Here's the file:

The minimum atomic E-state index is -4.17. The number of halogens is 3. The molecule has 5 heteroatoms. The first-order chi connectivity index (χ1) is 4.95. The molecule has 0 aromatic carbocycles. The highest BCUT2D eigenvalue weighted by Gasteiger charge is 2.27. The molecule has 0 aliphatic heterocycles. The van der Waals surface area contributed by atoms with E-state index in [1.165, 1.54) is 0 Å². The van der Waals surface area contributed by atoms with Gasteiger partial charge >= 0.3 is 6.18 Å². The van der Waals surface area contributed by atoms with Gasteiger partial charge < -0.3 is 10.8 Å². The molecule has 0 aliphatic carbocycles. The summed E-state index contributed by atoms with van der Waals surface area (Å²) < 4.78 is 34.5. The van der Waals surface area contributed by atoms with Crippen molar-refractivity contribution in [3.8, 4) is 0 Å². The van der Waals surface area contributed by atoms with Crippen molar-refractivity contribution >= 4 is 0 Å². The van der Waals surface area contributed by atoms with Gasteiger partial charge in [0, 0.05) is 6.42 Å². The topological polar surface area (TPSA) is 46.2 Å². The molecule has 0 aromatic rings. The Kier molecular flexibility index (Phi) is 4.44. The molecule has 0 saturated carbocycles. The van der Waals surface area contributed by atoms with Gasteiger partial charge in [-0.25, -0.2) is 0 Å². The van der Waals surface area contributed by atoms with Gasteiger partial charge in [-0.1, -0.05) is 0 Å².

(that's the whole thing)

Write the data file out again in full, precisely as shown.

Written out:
The minimum atomic E-state index is -4.17. The number of halogens is 3. The molecule has 5 heteroatoms. The first-order chi connectivity index (χ1) is 4.95. The molecule has 0 aromatic carbocycles. The highest BCUT2D eigenvalue weighted by Gasteiger charge is 2.27. The molecule has 0 aliphatic heterocycles. The van der Waals surface area contributed by atoms with E-state index in [1.165, 1.54) is 0 Å². The van der Waals surface area contributed by atoms with Gasteiger partial charge >= 0.3 is 6.18 Å². The van der Waals surface area contributed by atoms with Gasteiger partial charge < -0.3 is 10.8 Å². The molecule has 0 aliphatic carbocycles. The summed E-state index contributed by atoms with van der Waals surface area (Å²) < 4.78 is 34.5. The van der Waals surface area contributed by atoms with Crippen molar-refractivity contribution in [3.8, 4) is 0 Å². The van der Waals surface area contributed by atoms with Crippen molar-refractivity contribution >= 4 is 0 Å². The van der Waals surface area contributed by atoms with Gasteiger partial charge in [0, 0.05) is 6.42 Å². The topological polar surface area (TPSA) is 46.2 Å². The molecule has 0 aromatic rings. The Kier molecular flexibility index (Phi) is 4.44. The molecule has 0 saturated carbocycles. The van der Waals surface area contributed by atoms with Gasteiger partial charge in [-0.25, -0.2) is 0 Å². The van der Waals surface area contributed by atoms with Gasteiger partial charge in [-0.1, -0.05) is 0 Å².